- Research Feature
- Read Time: 44 min
A unifying framework for thinking about processes —or sequences of tasks and activities — that provides an integrated, dynamic picture of organizations and managerial behavior.
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Scholars and observers from disciplines as disparate as sociology, economics, and management science agree that a transformation has occurred — knowledge is at center stage.1 Knowledge is information combined with experience, context, interpretation, and reflection.
Commitment and competence are embedded in how each employee thinks about and does his or her work and in how a company is organized to accomplish work. This intellectual capital is, according to the author, a firm’s only appreciable asset. He outlines three ways to build employee commitment and five tools for increasing competence in a firm, site, business and plant.
Microsoft’s approach to software product development allows teams to be creative and retain the autonomy of small groups by frequently synchronizing and stabilizing continuous design changes.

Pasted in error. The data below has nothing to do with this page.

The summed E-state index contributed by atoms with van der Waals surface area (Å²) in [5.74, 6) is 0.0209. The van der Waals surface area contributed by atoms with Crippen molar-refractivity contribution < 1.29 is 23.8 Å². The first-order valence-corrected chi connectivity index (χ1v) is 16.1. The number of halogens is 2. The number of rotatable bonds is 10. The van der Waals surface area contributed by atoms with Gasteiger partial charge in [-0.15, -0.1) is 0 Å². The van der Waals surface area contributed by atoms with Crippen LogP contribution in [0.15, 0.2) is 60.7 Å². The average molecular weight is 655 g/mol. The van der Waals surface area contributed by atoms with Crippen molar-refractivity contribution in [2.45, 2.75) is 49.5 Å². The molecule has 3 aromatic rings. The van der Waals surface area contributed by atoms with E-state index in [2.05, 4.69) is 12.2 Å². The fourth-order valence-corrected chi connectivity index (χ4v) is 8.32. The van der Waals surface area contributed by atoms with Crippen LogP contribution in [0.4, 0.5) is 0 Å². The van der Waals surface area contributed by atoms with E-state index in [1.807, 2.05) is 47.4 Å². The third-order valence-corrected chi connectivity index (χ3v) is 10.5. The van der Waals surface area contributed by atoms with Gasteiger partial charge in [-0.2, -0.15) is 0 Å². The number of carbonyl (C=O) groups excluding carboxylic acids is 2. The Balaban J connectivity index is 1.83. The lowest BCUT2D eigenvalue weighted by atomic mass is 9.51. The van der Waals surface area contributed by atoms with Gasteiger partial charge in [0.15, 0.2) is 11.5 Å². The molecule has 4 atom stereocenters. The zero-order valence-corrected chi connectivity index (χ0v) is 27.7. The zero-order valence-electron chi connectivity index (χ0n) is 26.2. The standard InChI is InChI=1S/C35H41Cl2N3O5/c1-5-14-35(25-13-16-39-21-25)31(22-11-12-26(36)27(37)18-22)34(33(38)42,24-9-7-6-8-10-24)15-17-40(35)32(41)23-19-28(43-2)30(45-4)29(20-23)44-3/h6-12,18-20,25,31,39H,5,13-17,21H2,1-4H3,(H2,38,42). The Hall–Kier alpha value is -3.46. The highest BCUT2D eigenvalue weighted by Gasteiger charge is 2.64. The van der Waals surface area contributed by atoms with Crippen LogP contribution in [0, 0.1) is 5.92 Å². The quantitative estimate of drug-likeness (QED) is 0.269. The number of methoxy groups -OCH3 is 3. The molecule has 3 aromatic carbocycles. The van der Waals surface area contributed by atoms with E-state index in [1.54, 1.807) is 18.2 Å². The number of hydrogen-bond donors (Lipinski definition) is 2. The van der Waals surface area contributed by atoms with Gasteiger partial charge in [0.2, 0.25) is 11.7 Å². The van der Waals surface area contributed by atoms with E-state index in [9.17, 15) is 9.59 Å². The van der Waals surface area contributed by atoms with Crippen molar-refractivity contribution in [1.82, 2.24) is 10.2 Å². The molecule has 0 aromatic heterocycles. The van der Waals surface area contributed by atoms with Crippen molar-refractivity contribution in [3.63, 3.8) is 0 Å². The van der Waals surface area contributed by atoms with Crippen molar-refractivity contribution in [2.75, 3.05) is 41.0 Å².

Three leading professional service firms have succeeded by creating capabilities for collaboration and learning that leverage individual competency into enhanced problem solving for clients.
Making an explicit link between people’s personal needs and business goals can be a catalyst for changing work practices. In the end, both the company and the employees benefit.
Are managers today less loyal to their companies? If so, can companies counter this trend? To retain loyal managers, companies must nurture an apolitical culture that places high priority on meeting career needs.
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